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Editorial

Jerry A. Stevens

Editor

Retired General Conference Worker/Ponderer of Our Changing Times


As she looked upon the exquisitely beautiful panorama rewarded by her ascent of 14,000-foot Pikes Peak in Colorado in 1893, Katharine Lee Bates gazed upon the sea-like expanse overlooking the Great Plains, and was moved to pen her patriotic hymn poem “America the Beautiful.” Indeed, in that time of unlimited optimism for America’s bright future a little over a century ago now, the poet represented the collective voice of millions: “America! America! / God shed His grace on thee, / And crown thy good with brotherhood / From sea to shining sea.”

It still seems to many careful observers (including some excellent Bible students) the world over that God very intentionally raised up the United States of America to be a beacon of liberty to all the world, an exemplar of benevolence and tolerance. By any estimate of true blessings, the U.S.A. has shone out brightly among the entire roll of nations. Yet in our lifetimes, dear readers, something very sinister has been gaining a foothold in this signally favored land, and now is bringing in conditions that have long been feared. If your eyes have been open, surely you have sensed changes. Above all, this is a time, not to bash America for all its faults, but to be acutely aware of exactly where we stand in the prophetic time line of this world’s rapidly closing history.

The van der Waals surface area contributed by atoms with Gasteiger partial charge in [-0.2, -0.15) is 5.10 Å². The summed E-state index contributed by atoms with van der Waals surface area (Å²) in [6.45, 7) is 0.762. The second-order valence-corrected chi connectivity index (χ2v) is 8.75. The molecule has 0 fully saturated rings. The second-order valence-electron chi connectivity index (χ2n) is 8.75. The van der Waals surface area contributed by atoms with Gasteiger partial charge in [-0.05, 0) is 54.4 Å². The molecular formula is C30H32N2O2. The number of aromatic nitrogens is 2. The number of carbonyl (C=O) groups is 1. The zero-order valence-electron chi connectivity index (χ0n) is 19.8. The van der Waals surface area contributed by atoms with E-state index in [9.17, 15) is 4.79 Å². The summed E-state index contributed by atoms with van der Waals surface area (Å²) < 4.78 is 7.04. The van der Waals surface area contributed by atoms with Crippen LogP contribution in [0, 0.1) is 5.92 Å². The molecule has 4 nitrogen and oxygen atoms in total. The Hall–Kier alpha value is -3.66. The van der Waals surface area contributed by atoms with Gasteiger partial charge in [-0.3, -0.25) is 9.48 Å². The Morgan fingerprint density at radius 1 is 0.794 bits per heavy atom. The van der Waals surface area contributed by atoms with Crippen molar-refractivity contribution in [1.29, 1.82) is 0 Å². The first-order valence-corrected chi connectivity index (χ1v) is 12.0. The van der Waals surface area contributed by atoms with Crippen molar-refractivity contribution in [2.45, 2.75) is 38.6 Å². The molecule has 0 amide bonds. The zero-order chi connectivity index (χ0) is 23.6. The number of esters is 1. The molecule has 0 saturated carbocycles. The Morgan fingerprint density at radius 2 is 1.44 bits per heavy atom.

On September 24, 1886, a Seventh-day Adventist religious liberty periodical known as American Sentinel was first published. In 1904 it became known as Liberty. I have subscribed to this important “sentinel of Christian liberty” ever since my baptism in 1977. Over the years I have felt impressed not only to subscribe but also to sponsor subscriptions on others’ behalf. Time is running out, friends. Thought leaders need to know what is coming upon the United States. For what is coming upon America will have immediate and profound repercussions on what is to come upon the whole planet, and that very soon.